Improving your performance – consistency

This is a guest article originally written and published here by Ronny Wilson. It’s one of our more technical articles, but it describes some of the science and philosophy that sits behind all that ultratraining.club does. Consistency is king!

Ronny is an MSc Sport and Exercise Psychology student at Loughborough University, with a particular interest in High Performance. He has a regular influence on our coach Shane and as a National standard runner, knows what it takes to perform at the top of his game. Ronny is also officially Lincoln’s fastest man…2022’s Lincoln 10k Champ (much to Shane’s chagrin!).

Running is just like cooking…

The first time you made Christmas Dinner will probably have been a real test of preparation, timing and execution. Floundering an industrial protocol in your domestic kitchen. Throughout, you remained at risk of ruining any (or all) components of the dinner. The prospect of Grandad’s teeth cracking on your burnt carrots quashing a congratulatory, champagne toast. The presentation was far from a Michelin star, yet it turned out edible, and the performance was acceptable.

Learn from your mistakes, or gamble again?

If you’re anything like me, the second time would have been a similar gamble, resulting in a similarly nervous result. Whether a memorable success or a laughable mess, we have a tendency to react to the outcome and attribute the relative success or failure to some other correlate. Those practical remarks, “The oven is old so the temperature is inconsistent” or “I just knew that extra knob of butter would make the difference” are passed around the table and we put our novelty chef’s hat away until next year.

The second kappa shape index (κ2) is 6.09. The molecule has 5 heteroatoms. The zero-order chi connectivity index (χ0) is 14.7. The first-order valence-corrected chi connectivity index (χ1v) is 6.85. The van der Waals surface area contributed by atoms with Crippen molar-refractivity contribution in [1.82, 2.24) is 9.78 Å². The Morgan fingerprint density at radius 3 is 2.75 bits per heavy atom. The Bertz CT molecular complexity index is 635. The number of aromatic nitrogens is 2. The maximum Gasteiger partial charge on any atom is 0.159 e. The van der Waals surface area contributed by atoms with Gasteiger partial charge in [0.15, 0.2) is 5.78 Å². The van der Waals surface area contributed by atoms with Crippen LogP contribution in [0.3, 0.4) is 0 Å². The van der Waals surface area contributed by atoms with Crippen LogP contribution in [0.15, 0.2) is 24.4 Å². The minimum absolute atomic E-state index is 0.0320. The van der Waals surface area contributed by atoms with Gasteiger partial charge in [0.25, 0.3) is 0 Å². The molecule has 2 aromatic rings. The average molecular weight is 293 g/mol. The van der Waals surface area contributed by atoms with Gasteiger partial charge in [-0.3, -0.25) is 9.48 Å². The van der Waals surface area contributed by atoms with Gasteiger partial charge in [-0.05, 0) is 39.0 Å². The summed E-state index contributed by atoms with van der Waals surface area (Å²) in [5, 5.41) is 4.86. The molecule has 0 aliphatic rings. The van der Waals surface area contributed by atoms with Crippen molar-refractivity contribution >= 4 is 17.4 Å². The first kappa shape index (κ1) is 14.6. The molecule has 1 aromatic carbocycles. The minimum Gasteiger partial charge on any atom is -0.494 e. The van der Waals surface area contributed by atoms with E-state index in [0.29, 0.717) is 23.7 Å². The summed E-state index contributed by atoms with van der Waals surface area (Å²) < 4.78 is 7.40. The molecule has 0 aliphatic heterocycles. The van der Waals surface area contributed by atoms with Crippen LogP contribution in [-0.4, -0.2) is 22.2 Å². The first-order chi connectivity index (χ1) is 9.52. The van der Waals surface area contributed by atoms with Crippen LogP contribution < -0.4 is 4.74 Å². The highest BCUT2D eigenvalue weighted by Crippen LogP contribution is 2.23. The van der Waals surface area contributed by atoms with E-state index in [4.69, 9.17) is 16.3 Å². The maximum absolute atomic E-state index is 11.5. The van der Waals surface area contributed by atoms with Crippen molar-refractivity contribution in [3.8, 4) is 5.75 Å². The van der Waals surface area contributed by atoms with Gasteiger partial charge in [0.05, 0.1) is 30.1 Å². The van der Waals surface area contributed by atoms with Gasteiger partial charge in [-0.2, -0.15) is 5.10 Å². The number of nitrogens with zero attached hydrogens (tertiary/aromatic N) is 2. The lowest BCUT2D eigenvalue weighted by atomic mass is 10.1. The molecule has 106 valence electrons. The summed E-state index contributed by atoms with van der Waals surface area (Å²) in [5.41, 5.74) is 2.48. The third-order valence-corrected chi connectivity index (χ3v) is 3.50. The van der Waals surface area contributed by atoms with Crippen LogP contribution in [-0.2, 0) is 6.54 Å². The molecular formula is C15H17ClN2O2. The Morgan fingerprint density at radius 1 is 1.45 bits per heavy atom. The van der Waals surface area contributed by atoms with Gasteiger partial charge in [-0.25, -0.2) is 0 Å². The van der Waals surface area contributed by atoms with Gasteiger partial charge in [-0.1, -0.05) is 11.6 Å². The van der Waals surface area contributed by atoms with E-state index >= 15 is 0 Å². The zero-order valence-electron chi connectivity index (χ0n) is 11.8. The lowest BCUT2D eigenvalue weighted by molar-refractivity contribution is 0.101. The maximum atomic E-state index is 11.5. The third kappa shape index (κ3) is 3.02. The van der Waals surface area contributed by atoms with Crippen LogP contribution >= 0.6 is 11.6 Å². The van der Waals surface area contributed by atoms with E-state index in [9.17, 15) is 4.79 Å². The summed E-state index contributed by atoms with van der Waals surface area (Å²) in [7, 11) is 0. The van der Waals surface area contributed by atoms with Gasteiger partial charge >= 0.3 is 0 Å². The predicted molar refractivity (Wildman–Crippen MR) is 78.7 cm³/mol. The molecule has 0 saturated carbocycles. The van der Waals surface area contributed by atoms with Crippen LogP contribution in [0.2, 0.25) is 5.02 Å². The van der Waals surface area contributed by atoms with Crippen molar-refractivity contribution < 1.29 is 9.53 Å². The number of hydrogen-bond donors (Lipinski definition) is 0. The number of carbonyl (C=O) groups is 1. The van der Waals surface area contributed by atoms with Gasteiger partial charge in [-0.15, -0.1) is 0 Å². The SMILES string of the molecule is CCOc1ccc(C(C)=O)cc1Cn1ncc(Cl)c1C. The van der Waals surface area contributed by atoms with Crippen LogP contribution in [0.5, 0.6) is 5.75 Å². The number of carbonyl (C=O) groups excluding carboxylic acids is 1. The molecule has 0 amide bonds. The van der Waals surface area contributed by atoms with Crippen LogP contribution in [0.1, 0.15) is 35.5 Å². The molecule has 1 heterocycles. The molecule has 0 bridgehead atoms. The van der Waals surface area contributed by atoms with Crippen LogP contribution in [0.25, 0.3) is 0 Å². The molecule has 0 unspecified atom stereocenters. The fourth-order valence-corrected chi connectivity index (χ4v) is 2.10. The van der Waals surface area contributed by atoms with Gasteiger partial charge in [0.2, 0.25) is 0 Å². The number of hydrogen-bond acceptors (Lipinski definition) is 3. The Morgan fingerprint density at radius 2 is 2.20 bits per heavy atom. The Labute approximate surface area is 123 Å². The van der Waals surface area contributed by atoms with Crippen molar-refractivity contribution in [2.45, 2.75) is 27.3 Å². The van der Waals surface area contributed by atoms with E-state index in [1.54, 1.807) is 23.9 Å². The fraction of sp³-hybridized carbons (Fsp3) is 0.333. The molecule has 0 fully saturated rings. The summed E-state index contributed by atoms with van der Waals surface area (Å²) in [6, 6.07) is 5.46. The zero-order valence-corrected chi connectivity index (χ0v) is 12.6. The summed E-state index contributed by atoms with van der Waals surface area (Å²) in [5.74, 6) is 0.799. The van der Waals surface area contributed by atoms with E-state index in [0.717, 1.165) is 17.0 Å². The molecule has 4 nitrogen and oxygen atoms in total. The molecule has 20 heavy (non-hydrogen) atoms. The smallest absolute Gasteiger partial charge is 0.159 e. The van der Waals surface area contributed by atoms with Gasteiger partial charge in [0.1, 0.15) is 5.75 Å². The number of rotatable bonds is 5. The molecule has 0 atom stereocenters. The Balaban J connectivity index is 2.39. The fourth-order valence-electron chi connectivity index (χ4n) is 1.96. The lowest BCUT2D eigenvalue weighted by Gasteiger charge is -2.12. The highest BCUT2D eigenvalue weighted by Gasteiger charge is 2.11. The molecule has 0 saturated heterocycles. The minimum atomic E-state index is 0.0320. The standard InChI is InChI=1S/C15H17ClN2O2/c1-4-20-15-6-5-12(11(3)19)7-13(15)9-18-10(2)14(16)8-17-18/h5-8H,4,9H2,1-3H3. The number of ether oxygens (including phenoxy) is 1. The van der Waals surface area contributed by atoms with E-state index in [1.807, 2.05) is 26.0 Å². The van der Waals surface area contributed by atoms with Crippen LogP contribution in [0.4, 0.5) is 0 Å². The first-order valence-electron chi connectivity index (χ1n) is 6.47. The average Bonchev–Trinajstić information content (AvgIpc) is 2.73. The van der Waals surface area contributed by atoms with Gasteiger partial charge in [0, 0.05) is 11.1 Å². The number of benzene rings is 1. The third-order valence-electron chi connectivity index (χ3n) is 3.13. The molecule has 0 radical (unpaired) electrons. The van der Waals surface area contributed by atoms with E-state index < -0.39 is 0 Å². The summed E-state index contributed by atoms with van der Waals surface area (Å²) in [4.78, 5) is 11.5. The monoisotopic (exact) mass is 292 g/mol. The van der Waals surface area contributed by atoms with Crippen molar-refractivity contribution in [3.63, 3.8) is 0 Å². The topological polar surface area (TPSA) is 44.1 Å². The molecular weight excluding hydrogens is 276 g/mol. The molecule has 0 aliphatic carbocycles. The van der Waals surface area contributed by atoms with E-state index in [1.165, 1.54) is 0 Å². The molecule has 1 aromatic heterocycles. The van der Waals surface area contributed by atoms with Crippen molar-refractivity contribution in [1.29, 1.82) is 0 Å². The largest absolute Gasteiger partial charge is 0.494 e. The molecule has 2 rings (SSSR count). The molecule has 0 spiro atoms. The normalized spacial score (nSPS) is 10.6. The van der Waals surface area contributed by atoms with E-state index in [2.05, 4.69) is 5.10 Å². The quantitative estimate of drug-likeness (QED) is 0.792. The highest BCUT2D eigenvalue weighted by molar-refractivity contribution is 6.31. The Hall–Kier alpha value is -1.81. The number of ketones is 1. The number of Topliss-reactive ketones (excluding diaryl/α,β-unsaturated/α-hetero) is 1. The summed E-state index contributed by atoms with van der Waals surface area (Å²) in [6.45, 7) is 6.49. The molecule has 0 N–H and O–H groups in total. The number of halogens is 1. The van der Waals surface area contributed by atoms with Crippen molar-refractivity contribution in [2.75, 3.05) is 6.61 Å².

However, rather than wish for success in our performances in the kitchen, we can learn and identify improvements for next time. We can improve our food preparation ‘skills’, choose better ingredients, follow more adventurous recipes; the performance in the kitchen will be better. It still has the potential to be a mouth watering, standout meal, but Grandad’s teeth look safer than past years. We’ve raised the floor.

We’re booked for next year, and branded as someone to turn to for ‘a good meal’.

You are here because you want to perform well

You will have dedicated time, attention and likely, money to the pursuit of performance. High performance translates across all domains whether it be in a sporting endeavour, an artistic expression, or a business pursuit.  In our own pursuits of high performance, we seek that perfect “in the zone” moment. Unfortunately, our performances tend to swing up and down. If we were to chart our performances on a scale of 0-100, perhaps they may look something like this…

Whilst you have the potential to perform exceptionally on your day, you know there is still a chance of a confidence-shattering bad performance. Through experience, we realise how rare “the zone” can be.

Luckily, what has been learned from the highest performers is that there is a way to give ourselves a better opportunity to achieve that feeling more regularly[9] [16]. Instead of shooting for 100, we should first aim to increase our expected outcome by raising the floor and improving our ‘worst’ day. The key is to aim for consistency. Consistency in attitudes, behaviours and therefore, performances. Developing focus towards cooperation, effort and mastery[1] as opposed to performance result and perfectionism[10]. Would you expect the person cooking Christmas dinner to be making ready meals every other day of the year?

Why consistency?

Firstly, it is important to understand performance is a process. Rarely do we perform only once. Whilst it is natural to place the spotlight on the highs, my suggestion to you is to bring your attention to reducing the frequency of the lows.

Focusing on consistency of performance leads to continuous progression[1] [2]. You can trust that following the same behaviours with a similar attitude will produce a narrowed range of results. Your default will be higher. By ensuring you’ve placed that safety net beneath you, you can begin to identify the areas of improvement in a rational and premeditated way. Even the bad days look a little brighter as you begin to recognise their contribution to the overall performance picture.